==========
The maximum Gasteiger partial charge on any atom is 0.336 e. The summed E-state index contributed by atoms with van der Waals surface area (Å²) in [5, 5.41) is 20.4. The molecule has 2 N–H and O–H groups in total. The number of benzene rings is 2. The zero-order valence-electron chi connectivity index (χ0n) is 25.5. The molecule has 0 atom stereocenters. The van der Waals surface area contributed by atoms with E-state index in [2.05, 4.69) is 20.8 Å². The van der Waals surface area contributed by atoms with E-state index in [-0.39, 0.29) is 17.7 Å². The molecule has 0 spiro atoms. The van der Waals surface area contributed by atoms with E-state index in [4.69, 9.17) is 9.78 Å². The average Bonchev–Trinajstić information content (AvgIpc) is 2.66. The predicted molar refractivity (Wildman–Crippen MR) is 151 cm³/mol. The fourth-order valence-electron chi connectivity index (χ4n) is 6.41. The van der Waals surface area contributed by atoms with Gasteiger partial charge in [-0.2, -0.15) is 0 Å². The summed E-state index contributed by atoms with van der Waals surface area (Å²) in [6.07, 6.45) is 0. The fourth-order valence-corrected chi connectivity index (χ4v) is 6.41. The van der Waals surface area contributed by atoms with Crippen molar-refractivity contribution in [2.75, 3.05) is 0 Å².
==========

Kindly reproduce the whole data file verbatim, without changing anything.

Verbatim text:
The maximum Gasteiger partial charge on any atom is 0.336 e. The summed E-state index contributed by atoms with van der Waals surface area (Å²) in [5, 5.41) is 20.4. The molecule has 2 N–H and O–H groups in total. The number of benzene rings is 2. The zero-order valence-electron chi connectivity index (χ0n) is 25.5. The molecule has 0 atom stereocenters. The van der Waals surface area contributed by atoms with E-state index in [2.05, 4.69) is 20.8 Å². The van der Waals surface area contributed by atoms with E-state index in [-0.39, 0.29) is 17.7 Å². The molecule has 0 spiro atoms. The van der Waals surface area contributed by atoms with E-state index in [4.69, 9.17) is 9.78 Å². The average Bonchev–Trinajstić information content (AvgIpc) is 2.66. The predicted molar refractivity (Wildman–Crippen MR) is 151 cm³/mol. The fourth-order valence-electron chi connectivity index (χ4n) is 6.41. The van der Waals surface area contributed by atoms with Gasteiger partial charge in [-0.2, -0.15) is 0 Å². The summed E-state index contributed by atoms with van der Waals surface area (Å²) in [6.07, 6.45) is 0. The fourth-order valence-corrected chi connectivity index (χ4v) is 6.41. The van der Waals surface area contributed by atoms with Crippen molar-refractivity contribution in [2.75, 3.05) is 0 Å².